Fosun takeover may prove best option for Thomas Cook. Ian Taylor reports
Thomas Cook confirmed it’s in talks to sell its tour operator business to Chinese group Fosun on Monday, bringing forward the potential break-up of the company
Fosun Tourism Group, part of Chinese conglomerate Fosun International, already owns 18.7% of Thomas Cook having taken a 5% stake in 2015. Thomas Cook and Fosun also operate a joint venture in China, of which Fosun owns 51%.
Thomas Cook remains in separate talks to sell its airline business, a sale which could help a deal with Fosun since EU ownership rules mean the Chinese group can’t control Cook’s airline.
Thomas Cook confirmed it had received “multiple bids” for its airline last month after announcing the carrier was up for sale in February.
In a statement, Thomas Cook said: “There can be no certainty this approach [from Fosun] will result in a formal offer. However, the board will consider any potential offer alongside the other strategic options it has, with the aim of maximising value for all stakeholders.”
Thomas Cook added that Fosun “know the business very well so they have the ability to move quite fast”.
It is understood Fosun would retain the Thomas Cook name. The Chinese company already owns Club Med which it bought for €939 million in 2015 after a two-year acquisition battle.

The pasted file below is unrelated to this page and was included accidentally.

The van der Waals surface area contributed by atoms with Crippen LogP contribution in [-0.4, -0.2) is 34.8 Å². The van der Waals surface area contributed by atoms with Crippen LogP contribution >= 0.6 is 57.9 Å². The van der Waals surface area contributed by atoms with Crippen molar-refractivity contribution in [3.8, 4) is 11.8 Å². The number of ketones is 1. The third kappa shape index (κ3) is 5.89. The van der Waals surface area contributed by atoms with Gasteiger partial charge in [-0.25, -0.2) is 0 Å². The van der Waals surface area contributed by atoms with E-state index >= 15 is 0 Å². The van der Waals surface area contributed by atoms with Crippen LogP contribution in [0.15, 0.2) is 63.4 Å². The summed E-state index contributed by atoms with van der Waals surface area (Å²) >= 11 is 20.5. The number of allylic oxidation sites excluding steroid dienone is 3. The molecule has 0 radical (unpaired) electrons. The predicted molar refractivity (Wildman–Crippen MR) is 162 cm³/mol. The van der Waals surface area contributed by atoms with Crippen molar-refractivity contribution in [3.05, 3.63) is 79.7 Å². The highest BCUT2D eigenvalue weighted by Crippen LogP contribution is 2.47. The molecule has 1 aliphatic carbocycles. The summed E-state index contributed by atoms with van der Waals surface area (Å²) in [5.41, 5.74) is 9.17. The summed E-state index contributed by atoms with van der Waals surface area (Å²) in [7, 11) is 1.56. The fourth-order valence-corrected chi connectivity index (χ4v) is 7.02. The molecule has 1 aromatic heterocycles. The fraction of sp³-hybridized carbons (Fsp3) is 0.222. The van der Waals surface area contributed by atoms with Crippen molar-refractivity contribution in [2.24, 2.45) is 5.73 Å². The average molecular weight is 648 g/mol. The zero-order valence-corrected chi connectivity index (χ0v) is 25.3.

Lufthansa confirmed it has bid for Thomas Cook’s German airline Condor and would consider a takeover of the entire airline group. Virgin Atlantic is reported to be interested in Thomas Cook’s UK airline. Private equity firm Indigo, which has multiple airline investments including in Wizz Air, is also reported to have bid, as has Lisbon-based charter carrier Hi Fly.
Thomas Cook has also confirmed an “unsolicited” offer from private equity firm Triton Partners for its airline and tour operator businesses in Norway, Sweden, Finland and Denmark.
Triton bought Netherlands-based online travel group Sunweb in December and added Netherlands and Belgian tour operator Corenden Holiday Group last week. The combined business, bought for an undisclosed amount, has a turnover of €1.1 billion and 1.75 million passengers.
Thomas Cook is expected to report on the progress of its airline sale at the end of this month.
It announced in May that it has secured a £300-million credit facility to carry it through next winter, but this is “principally dependent on progress” in selling its airline.
Thomas Cook’s future was called into question last month when it reported a dramatic rise in winter losses to £1.45 billion owing to a “goodwill impairment” of £1.1 billion on the MyTravel business it took over in 2007.
Questions remain as to whether Thomas Cook can secure a sufficiently high price for its airline, separate its tour operator and airline businesses, and secure arrangements on future flying for its tour operator passengers.